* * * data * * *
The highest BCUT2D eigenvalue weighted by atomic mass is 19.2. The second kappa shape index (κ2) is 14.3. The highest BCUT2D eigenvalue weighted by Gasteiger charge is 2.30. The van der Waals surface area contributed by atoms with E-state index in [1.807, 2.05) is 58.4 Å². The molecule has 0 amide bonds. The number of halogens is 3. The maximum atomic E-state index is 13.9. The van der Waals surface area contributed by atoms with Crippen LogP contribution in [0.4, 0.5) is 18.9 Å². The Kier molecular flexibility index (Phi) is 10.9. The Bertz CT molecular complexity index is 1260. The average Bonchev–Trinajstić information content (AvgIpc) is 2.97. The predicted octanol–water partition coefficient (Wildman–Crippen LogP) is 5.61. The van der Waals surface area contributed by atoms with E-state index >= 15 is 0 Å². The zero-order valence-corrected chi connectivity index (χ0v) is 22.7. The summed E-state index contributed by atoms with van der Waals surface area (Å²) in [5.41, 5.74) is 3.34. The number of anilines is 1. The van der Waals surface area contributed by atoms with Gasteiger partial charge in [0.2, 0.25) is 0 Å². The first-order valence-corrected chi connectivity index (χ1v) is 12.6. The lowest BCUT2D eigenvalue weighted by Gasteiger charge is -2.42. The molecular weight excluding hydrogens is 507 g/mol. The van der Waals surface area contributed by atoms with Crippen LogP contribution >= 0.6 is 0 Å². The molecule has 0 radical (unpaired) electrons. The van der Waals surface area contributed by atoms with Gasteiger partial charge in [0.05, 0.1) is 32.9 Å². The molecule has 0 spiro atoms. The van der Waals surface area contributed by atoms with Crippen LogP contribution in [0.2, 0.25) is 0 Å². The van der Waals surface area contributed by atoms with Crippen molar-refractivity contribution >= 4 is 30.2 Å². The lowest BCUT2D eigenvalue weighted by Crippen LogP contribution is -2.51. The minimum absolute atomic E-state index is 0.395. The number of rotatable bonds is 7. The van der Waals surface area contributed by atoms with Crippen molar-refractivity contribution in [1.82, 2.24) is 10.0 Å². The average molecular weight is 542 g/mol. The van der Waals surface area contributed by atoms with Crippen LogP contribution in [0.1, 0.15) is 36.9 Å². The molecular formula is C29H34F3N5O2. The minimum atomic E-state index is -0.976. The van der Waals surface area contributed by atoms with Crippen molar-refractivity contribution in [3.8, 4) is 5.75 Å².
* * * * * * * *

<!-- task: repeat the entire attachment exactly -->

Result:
The highest BCUT2D eigenvalue weighted by atomic mass is 19.2. The second kappa shape index (κ2) is 14.3. The highest BCUT2D eigenvalue weighted by Gasteiger charge is 2.30. The van der Waals surface area contributed by atoms with E-state index in [1.807, 2.05) is 58.4 Å². The molecule has 0 amide bonds. The number of halogens is 3. The maximum atomic E-state index is 13.9. The van der Waals surface area contributed by atoms with Crippen LogP contribution in [0.4, 0.5) is 18.9 Å². The Kier molecular flexibility index (Phi) is 10.9. The Bertz CT molecular complexity index is 1260. The average Bonchev–Trinajstić information content (AvgIpc) is 2.97. The predicted octanol–water partition coefficient (Wildman–Crippen LogP) is 5.61. The van der Waals surface area contributed by atoms with E-state index >= 15 is 0 Å². The zero-order valence-corrected chi connectivity index (χ0v) is 22.7. The summed E-state index contributed by atoms with van der Waals surface area (Å²) in [5.41, 5.74) is 3.34. The number of anilines is 1. The van der Waals surface area contributed by atoms with Gasteiger partial charge in [0.2, 0.25) is 0 Å². The first-order valence-corrected chi connectivity index (χ1v) is 12.6. The lowest BCUT2D eigenvalue weighted by Gasteiger charge is -2.42. The molecular weight excluding hydrogens is 507 g/mol. The van der Waals surface area contributed by atoms with Crippen LogP contribution >= 0.6 is 0 Å². The molecule has 0 radical (unpaired) electrons. The van der Waals surface area contributed by atoms with Gasteiger partial charge in [0.05, 0.1) is 32.9 Å². The molecule has 0 spiro atoms. The van der Waals surface area contributed by atoms with Crippen LogP contribution in [0.2, 0.25) is 0 Å². The van der Waals surface area contributed by atoms with Crippen molar-refractivity contribution >= 4 is 30.2 Å². The lowest BCUT2D eigenvalue weighted by Crippen LogP contribution is -2.51. The minimum absolute atomic E-state index is 0.395. The number of rotatable bonds is 7. The van der Waals surface area contributed by atoms with Crippen molar-refractivity contribution in [1.82, 2.24) is 10.0 Å². The average molecular weight is 542 g/mol. The van der Waals surface area contributed by atoms with Crippen LogP contribution in [0.1, 0.15) is 36.9 Å². The molecular formula is C29H34F3N5O2. The minimum atomic E-state index is -0.976. The van der Waals surface area contributed by atoms with Crippen molar-refractivity contribution in [3.8, 4) is 5.75 Å².